This report presents the results of a one-year collaborative research project between Mercy Corps Myanmar, Renewable Energy Association of Myanmar with Biomass Energy Association of Myanmar and the Tyndall Centre for Climate Change Research at the University of Manchester. The project explored the intersection between agricultural livelihoods and energy access through an investigation of social networks in rice and rice husk value chains in rural farming communities of Labutta in Myanmar’s Lower Delta.
Rice production is an important agricultural activity in Myanmar, significantly contributing to its economy by providing income and employment to half of the country’s population. However, because of lack of access to electricity in many rural areas, rice farmers have limited opportunities to increase their income. For many off-grid communities, heat and electricity for household lighting and livelihood activities are provided through steam and electricity produced from combustion or gasification of rice husk – a by product of rice milling. With an estimated over 3 million tonnes of rice husk produced every year, Myanmar has potential to utilise rice husk for income-generating activities and energy generation in order to support agricultural production and rural livelihoods.
Focusing on case study sites in Bi Tut and Kan Bet in Labutta, this research mapped social networks in rice production and rice husk value chains. This allowed us to identify actors and network structures that could play important roles in supporting energy access and increasing livelihood opportunities for smallholders. In addition to this, interviews and focus group discussions with farmers and millers also revealed important challenges and opportunities for rice husk bioenergy within rural farming communities.
Among the challenges identified are:
Access to credit and financing. This is one of the most urgent requirements to enable smallholder farmers and millers to adopt value-adding activities such as access to high quality inputs (e.g., seeds and fertilisers) or mechanised drying, and so increase their income.
Small-scale millers in off-grid areas offer an important service to smallholder farmers and need financial and technical support to upgrade their facilities.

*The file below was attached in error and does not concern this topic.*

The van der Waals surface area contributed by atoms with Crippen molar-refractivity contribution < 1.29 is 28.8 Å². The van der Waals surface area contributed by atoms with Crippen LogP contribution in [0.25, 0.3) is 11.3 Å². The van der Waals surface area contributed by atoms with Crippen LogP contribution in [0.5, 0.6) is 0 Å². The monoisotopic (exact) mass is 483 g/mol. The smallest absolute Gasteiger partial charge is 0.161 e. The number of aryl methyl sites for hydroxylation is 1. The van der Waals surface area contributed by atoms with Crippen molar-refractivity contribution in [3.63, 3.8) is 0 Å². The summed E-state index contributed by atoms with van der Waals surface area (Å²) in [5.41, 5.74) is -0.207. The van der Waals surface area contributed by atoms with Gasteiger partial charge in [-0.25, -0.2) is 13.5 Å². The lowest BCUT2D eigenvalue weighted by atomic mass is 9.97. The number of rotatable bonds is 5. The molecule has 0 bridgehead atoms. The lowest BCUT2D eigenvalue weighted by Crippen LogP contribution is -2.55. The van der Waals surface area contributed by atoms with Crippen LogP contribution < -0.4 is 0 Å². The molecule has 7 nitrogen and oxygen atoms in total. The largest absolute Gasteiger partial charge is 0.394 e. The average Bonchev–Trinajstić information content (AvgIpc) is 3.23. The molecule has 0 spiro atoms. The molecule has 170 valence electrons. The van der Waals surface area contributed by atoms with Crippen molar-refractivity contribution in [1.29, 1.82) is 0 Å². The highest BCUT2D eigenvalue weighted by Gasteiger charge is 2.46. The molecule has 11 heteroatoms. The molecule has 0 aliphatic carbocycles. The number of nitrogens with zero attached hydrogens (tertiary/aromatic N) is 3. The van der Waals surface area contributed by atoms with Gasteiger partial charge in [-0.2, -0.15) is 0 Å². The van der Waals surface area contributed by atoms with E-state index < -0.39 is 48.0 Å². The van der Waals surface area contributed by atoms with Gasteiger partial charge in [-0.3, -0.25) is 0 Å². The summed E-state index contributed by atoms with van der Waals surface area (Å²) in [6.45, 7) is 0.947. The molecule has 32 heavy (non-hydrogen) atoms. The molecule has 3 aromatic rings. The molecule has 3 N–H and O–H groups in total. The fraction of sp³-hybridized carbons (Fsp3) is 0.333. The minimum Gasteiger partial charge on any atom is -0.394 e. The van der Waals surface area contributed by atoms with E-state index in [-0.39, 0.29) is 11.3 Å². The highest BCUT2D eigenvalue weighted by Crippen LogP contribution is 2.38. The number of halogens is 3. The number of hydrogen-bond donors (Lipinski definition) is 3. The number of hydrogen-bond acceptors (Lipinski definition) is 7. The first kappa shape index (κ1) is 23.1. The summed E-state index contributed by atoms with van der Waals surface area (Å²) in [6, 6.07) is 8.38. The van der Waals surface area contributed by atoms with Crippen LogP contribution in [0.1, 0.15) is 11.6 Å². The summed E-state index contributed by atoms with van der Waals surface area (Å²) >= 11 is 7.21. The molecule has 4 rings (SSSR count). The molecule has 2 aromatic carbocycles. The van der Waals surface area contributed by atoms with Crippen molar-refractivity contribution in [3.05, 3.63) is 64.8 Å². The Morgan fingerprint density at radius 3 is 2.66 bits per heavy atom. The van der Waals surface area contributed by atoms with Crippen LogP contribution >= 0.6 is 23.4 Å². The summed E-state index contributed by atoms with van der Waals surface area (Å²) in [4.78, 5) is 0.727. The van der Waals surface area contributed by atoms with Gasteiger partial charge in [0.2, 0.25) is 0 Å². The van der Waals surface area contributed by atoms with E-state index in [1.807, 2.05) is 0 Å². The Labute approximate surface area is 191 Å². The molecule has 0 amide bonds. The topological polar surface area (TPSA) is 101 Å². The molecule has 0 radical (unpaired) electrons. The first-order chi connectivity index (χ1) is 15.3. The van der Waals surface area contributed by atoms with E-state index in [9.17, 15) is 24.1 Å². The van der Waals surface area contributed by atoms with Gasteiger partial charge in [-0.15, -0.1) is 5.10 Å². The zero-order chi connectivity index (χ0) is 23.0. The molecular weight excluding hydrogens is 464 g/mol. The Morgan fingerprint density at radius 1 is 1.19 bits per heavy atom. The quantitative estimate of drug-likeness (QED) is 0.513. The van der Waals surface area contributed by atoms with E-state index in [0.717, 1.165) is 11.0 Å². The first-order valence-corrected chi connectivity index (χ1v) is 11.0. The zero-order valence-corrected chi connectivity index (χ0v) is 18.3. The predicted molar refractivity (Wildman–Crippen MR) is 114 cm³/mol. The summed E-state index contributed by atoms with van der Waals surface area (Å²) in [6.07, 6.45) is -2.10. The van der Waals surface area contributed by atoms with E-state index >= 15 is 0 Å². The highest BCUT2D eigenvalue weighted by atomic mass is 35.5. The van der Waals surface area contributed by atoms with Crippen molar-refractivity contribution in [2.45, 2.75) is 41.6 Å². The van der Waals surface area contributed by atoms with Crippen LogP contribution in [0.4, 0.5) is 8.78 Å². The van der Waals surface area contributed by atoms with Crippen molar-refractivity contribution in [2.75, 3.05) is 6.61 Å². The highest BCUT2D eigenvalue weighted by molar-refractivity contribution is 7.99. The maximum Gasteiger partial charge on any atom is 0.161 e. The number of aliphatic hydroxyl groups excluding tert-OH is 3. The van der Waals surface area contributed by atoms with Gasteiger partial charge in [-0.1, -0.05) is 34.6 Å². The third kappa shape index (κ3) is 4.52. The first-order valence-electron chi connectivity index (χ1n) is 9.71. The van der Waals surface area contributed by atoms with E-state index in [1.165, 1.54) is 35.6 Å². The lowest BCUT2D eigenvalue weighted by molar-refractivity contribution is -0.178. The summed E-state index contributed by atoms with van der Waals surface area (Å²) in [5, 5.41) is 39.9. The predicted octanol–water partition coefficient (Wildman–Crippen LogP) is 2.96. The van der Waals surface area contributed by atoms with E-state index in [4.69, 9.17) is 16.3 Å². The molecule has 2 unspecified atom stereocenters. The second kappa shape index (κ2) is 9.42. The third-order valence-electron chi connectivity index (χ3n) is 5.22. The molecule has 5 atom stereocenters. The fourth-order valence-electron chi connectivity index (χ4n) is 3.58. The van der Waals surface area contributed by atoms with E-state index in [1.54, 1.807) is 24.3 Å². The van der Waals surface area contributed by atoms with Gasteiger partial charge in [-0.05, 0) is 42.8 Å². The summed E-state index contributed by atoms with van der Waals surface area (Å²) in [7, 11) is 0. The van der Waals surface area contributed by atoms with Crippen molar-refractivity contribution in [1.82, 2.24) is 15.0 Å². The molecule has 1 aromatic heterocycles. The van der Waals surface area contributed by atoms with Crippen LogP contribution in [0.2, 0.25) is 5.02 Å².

A rice husk market exists but mostly for traditional biomass uses, e.g., as briquettes or fuel sticks or direct burning for rice husk cook stoves; these can lead to pollution and negative impacts on health.
Medium-scale millers are willing to participate in new or additional rice husk value added activities, but only if other actors or businesses can manage rice husk collection and transportation for them.
There are a number of opportunities for both farmers and millers that can address these challenges, including:
Building or strengthening connections between medium-scale millers and local businesses that use rice husk • Supporting market development for rice husk use in energy generation
Empowering local partnerships within communities to manage husk-to-energy business models • Linking groups of farmers to service providers in order to lower costs of production
Reflecting on these, results from this research suggest that in order to bridge agri-livelihods and energy access:
Farmers and millers need access to credit under fair financing schemes. It is also particularly important to address issues in rice trading (e.g., differences in trading price) to increase farmers’ income.
Investments are needed to support facilities and activities that add value to rice husk, especially by using it for modern bioenergy. This requires financial support for millers, especially small-scale and husk-to-energy operators to allow them to invest in zero-effluent husk-to-energy facilities.
Capacity building and partnerships strengthening initiatives are needed, which could be enabled by collaboration between local businesses, communities, and civil society organisations.
More policy focus on rice husk bioenergy is needed to encourage investments and upscale existing initiatives. This includes a consideration of stricter implementation of rules preventing rice husk or wastewater disposal into river systems.
These findings draw on learnings from our case study sites and may not be applicable to other rice farming communities or regions. Nonethless, taken together they encourage thinking about the role of energy in poverty alleviation, particularly in consideration of urgency and justice – what is needed now and what is fair, especially for smallholders in rice production. Future work on this subject should undertake an economic analysis to further strengthen the case for value chain development for rice husk, including for rice husk gasifiers which have been valuable in powering off-grid farming communities, but are beyond the scope of this research.